Who Is My Neighbor? Answered by a Touching Christmas Commercial

dec16-blogIn these days of nearly instant information availability, we think we know a lot about people, things, and issues. Truth be told, we may know more in a quantitative sense but less in a qualitative sense. Too much information can make us less discerning.

The Christmas commercial below is touching and enlightening at the same time. Basically, it plays off the Scrooge/Grinch theme. The commercial shows a grouchy fellow who is touched and converted by the Christmas kindness of some children. That’s the obvious message.

But I wonder if there isn’t another way to see this commercial. Perhaps it is the children (and we whom they represent) who need to add some depth to their perception of the man. He does come across as lonely and rather private, but that doesn’t necessarily mean he’s a grouch or that he should be feared. Perhaps he’s just shy. Maybe his wife died recently. Perhaps his age has limited him.

At any rate, the man returns the kind gesture of the children, multiplied. And while this might mean that he experienced a miraculous conversion, it more likely means that he wasn’t really as grumpy and cold as they thought.

A while back, someone wrote to me saying that in my writing I come across as grouchy and generally displeased with things. The person continued on to say that hearing the sound of my voice and my laughter on the radio revealed another side of me, such that my writings no longer seem so severe.

Well praise the Lord! We can’t avoid perceptions, but we do well to consider them provisional until we have more information. To seem is not to be.

Who is your neighbor? This isn’t really a request for a list of names; it’s an invitation to ponder more deeply who our neighbor really is.

Enjoy the commercial!

4 Replies to “Who Is My Neighbor? Answered by a Touching Christmas Commercial”

  1. So, we did this. There was a house fire at the end of our street (about 1 mile away). The house was a total loss and someone died in the fire. One person, a gentleman who is 69, managed to get out of the house and was standing on the road, which is quiet during the day, at 1:30 in the morning trying to flag someone down to call for help. As my children and I were reading about this tragedy we decided to write the man letters expressing our sorrow for the loss of his home and our condolences regarding the life lost in the fire. This gentleman actually called to thank us for our kind notes. (Fortunately, I was unable to answer the call and he left a voicemail). Today, I find out that he was arrested for arson and murder. The person who perished in the fire was his wife. I feel like an idiot. I believe it was Mother Theresa who said (I am paraphrasing) that it is better to err in kindness. But I still feel like the fool. I feel as if I should look for the worst before seeing the best, but I don’t want to become too cynical. It is so frustrating. We are all in shock.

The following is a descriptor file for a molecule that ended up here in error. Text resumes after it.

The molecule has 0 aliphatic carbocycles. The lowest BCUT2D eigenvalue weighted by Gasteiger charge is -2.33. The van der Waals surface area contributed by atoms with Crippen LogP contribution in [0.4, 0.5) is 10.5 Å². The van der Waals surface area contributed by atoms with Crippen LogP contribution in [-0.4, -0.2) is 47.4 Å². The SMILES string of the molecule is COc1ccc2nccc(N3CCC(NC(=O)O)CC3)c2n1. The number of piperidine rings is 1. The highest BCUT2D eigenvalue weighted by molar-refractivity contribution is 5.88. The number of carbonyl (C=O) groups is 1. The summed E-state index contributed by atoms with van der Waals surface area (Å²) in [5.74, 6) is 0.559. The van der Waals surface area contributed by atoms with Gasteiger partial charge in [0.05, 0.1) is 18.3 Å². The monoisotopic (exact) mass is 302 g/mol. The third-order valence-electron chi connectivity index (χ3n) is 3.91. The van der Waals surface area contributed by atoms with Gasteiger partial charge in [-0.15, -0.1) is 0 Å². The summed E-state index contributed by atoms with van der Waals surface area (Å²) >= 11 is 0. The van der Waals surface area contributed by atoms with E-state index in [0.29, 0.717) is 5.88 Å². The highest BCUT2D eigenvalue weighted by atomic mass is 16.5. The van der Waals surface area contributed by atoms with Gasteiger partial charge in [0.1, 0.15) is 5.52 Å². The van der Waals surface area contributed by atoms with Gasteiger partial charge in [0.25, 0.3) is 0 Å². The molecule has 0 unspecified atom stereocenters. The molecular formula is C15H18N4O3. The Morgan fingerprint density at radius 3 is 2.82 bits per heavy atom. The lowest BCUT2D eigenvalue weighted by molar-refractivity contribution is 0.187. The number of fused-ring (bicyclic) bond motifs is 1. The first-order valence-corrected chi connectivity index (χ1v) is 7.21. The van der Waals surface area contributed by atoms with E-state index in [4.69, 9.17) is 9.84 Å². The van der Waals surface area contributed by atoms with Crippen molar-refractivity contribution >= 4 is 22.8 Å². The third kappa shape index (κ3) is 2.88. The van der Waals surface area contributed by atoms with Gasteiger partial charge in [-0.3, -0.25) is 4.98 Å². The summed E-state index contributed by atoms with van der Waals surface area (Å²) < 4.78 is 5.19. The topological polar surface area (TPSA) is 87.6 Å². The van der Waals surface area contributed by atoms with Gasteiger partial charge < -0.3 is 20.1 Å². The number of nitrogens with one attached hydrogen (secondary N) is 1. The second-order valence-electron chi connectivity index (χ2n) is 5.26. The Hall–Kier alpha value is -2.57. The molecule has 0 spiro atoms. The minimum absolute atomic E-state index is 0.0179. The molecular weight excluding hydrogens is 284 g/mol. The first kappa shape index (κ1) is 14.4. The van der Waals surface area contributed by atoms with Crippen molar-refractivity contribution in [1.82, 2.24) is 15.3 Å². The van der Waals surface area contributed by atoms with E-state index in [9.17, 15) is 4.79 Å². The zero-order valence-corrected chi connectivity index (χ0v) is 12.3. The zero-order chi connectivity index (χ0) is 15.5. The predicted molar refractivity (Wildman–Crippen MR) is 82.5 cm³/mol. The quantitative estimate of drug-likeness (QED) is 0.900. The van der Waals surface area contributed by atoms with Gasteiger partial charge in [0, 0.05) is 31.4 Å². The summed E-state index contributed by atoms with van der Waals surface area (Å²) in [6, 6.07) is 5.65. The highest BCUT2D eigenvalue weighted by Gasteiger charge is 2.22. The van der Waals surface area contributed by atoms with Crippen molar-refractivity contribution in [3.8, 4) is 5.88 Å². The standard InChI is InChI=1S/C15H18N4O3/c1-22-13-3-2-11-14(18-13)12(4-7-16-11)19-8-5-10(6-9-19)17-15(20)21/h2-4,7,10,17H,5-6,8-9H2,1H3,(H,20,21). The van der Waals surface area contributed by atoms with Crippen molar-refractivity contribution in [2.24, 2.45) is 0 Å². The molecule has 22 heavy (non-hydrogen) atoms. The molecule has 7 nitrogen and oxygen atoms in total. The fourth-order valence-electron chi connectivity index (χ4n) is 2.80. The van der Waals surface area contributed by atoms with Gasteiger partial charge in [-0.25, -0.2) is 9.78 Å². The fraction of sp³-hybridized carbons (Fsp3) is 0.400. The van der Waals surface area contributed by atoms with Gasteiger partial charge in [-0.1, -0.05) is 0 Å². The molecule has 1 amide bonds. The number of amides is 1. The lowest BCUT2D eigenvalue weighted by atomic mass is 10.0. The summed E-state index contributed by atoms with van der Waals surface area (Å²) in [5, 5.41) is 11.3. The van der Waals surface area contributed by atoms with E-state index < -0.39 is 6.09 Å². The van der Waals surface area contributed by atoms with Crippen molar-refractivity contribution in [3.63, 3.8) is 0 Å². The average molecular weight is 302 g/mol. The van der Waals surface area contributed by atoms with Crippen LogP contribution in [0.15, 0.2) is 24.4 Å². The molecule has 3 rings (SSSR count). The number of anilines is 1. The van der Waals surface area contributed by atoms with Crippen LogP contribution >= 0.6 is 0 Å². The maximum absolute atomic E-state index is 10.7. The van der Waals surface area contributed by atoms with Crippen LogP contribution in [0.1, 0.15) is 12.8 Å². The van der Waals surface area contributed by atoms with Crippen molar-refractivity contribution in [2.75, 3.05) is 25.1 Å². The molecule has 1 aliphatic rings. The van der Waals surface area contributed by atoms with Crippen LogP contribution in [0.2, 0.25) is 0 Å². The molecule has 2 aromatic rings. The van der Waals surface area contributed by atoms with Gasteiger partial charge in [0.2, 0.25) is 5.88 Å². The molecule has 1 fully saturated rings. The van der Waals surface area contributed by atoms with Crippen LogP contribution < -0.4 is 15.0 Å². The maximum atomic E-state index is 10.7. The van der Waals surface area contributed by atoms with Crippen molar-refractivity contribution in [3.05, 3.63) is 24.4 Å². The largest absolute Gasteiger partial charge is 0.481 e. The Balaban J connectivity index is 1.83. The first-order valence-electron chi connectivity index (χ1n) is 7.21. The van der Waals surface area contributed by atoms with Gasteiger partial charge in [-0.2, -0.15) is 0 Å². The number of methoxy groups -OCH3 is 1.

1. I think what you did was totally appropriate, given that the man actually lived in your neighborhood, making him your neighbor. His wife was your neighbor, too. And I would hope that others in the neighborhood thought to reach out to him, as well. We cannot possibly guess all the details when we hear bad news. We have a tendency to live in our own world and remain oblivious to the suffering of others, others whom the Lord has placed right beside us. Good for you – that your instinct was to reach out to someone that you thought was suffering.

    2. One time an acquaintance at work told me he knew a woman who worked with us, who made a good salary and whose husband also made a good salary, was attending a local church for the purpose of getting donations of items for her new baby. I don’t know how he knew this (maybe she told him so), but he seemed to want me to become angry about how this person was abusing the charity of others. I told him the fault lies not with those who are giving, even if they are being duped, but with the deceiver, and I cannot imagine how God will deal with such a person.

      You acted out of kindness, compassion, and goodness. God will reward your intent. The man acted out of deceit by calling you and thanking you. He will be held to an accounting for abusing your charity.

      Never, ever feel foolish for acting out of love and charity, even if you later realize you were duped. Your goodness will be noted and rewarded by God, who sees all things.

  2. My eyes filled with tears watching this commercial.

    Father – I never hear gruffness in your tone, but concern and caring. A lot of times we project our own feelings on to ‘tone’ in another’s writings. The comments said more about the other person than it did about you.

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